Kill ’em with kindness

Last week, the University of California opened the world’s first institute to study kindness. The idea would be to pool the knowledge gleaned from researchers and house all of their insight about kindness in one place.

A few topics the institute is looking to dive deeper into include:

  • Why does a person give up his or her seat on the train?
  • Why does somebody volunteer his or her time to help someone in need?
  • How does kindness spread, and does being kind impact our brains?

Researchers even agreed on an academic definition for kindness: an act that enhances the welfare of others as an end in itself.

But it’s not all philosophical. Data from UCLA scientists has already shown mindfulness and kindness alter the behavior of genes, turning down those that promote inflammation, which can lead to heart disease or certain cancers and turning up the activity of genes that protect against infections.

Why it’s hot
As student enrollment continues to decline and people opt for nontraditional career paths, public and private higher education institutions are adding programs and offerings with seemingly little strategy behind them. Since 2012, 41,446 degrees or certificate programs have been added across the country.

UConn offers a BFA, an MA, and an MFA in Puppet Arts. One can get a degree in bagpiping from Carnegie Mellon in Pittsburgh. Even Notre Dame offers an interdisciplinary academic field called Peace Studies.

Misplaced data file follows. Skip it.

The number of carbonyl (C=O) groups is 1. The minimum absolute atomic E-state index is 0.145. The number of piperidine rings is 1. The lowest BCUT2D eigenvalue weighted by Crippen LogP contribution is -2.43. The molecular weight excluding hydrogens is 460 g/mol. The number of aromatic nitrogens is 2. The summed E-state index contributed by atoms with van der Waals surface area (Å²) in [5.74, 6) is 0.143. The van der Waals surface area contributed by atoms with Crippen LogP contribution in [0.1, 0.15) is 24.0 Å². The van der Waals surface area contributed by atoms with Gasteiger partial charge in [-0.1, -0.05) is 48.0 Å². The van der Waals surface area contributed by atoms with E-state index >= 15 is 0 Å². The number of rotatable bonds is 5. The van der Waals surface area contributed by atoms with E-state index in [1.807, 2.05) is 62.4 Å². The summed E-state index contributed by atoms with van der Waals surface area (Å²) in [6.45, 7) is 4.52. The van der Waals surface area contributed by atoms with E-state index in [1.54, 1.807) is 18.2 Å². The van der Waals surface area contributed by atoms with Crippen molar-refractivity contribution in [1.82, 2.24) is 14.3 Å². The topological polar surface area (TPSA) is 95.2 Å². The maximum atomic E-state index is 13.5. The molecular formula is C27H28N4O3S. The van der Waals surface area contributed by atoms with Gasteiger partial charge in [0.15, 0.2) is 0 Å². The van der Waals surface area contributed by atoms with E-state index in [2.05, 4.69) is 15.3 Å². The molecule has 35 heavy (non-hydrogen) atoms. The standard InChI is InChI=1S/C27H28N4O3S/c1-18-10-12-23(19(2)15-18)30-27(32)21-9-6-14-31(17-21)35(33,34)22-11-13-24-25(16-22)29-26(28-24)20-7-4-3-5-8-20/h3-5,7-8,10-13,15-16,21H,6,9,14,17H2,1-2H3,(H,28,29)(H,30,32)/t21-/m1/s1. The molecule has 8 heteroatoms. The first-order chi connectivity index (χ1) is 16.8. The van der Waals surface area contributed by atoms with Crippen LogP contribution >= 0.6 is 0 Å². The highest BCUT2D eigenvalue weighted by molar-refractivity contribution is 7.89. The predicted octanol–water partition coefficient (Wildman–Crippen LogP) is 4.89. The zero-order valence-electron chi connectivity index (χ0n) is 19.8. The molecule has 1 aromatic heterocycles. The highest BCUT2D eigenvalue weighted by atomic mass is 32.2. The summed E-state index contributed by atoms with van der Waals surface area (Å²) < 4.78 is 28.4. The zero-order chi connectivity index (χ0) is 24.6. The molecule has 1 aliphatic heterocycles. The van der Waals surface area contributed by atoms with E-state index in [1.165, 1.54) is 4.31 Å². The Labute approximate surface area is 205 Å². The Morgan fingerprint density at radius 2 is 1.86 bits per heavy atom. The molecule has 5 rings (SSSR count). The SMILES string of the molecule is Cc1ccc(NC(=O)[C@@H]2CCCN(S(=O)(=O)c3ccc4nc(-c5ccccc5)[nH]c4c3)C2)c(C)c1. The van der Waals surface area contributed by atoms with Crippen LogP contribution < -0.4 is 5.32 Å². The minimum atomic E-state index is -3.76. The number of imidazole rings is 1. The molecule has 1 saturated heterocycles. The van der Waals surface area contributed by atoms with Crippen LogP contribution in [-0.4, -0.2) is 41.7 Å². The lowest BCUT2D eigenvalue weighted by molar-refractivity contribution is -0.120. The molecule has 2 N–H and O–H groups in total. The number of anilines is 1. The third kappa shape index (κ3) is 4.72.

Will these new offerings drive action and shift the “is college worth it” narrative that continues to be omnipresent? The verdict is still out.

Sources: National Center for Education Studies; NPR

Pocket Points Rewards Students For Staying Off Their Phones

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There’s a new addiction sweeping college campuses, and it’s not a drug. A Baylor University study last year noted that “approximately 60 percent of college students admit they may be addicted to their cell phone, and some indicated they get agitated when its not in sight.” Students spend nearly 21% of class time using a digital device for an unrelated activity like email or social media, according to conducted by the College of Journalism and Mass Communications at the University of Nebraska, Lincoln. They also check a digital device 10.5 times per class day on average.